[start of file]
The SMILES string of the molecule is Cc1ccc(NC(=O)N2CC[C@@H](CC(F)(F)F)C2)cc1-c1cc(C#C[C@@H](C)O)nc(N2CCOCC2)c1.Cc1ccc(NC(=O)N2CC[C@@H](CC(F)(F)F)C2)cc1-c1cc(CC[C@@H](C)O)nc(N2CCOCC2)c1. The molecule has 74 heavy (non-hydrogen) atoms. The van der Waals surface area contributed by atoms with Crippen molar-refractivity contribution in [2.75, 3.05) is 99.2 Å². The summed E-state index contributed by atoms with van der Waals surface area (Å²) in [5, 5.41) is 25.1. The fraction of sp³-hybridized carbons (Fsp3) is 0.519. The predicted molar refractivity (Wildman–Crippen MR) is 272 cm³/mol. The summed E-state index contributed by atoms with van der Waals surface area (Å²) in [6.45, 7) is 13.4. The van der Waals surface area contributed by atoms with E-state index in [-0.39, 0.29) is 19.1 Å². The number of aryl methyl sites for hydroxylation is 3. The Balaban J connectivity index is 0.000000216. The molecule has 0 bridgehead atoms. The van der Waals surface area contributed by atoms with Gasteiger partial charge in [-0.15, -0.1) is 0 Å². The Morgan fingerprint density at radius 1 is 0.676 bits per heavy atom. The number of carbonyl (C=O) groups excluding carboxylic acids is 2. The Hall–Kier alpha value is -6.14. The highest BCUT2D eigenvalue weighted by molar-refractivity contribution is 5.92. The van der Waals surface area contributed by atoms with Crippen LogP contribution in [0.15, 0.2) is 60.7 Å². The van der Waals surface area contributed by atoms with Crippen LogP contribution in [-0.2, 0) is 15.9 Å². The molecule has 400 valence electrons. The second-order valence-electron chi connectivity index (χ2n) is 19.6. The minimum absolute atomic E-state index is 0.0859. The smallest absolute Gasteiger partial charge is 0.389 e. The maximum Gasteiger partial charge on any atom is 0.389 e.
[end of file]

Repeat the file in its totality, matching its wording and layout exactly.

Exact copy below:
The SMILES string of the molecule is Cc1ccc(NC(=O)N2CC[C@@H](CC(F)(F)F)C2)cc1-c1cc(C#C[C@@H](C)O)nc(N2CCOCC2)c1.Cc1ccc(NC(=O)N2CC[C@@H](CC(F)(F)F)C2)cc1-c1cc(CC[C@@H](C)O)nc(N2CCOCC2)c1. The molecule has 74 heavy (non-hydrogen) atoms. The van der Waals surface area contributed by atoms with Crippen molar-refractivity contribution in [2.75, 3.05) is 99.2 Å². The summed E-state index contributed by atoms with van der Waals surface area (Å²) in [5, 5.41) is 25.1. The fraction of sp³-hybridized carbons (Fsp3) is 0.519. The predicted molar refractivity (Wildman–Crippen MR) is 272 cm³/mol. The summed E-state index contributed by atoms with van der Waals surface area (Å²) in [6.45, 7) is 13.4. The van der Waals surface area contributed by atoms with E-state index in [-0.39, 0.29) is 19.1 Å². The number of aryl methyl sites for hydroxylation is 3. The Balaban J connectivity index is 0.000000216. The molecule has 0 bridgehead atoms. The van der Waals surface area contributed by atoms with Gasteiger partial charge in [-0.15, -0.1) is 0 Å². The Morgan fingerprint density at radius 1 is 0.676 bits per heavy atom. The number of carbonyl (C=O) groups excluding carboxylic acids is 2. The Hall–Kier alpha value is -6.14. The highest BCUT2D eigenvalue weighted by molar-refractivity contribution is 5.92. The van der Waals surface area contributed by atoms with Crippen LogP contribution in [0.15, 0.2) is 60.7 Å². The van der Waals surface area contributed by atoms with Crippen LogP contribution in [-0.2, 0) is 15.9 Å². The molecule has 400 valence electrons. The second-order valence-electron chi connectivity index (χ2n) is 19.6. The minimum absolute atomic E-state index is 0.0859. The smallest absolute Gasteiger partial charge is 0.389 e. The maximum Gasteiger partial charge on any atom is 0.389 e.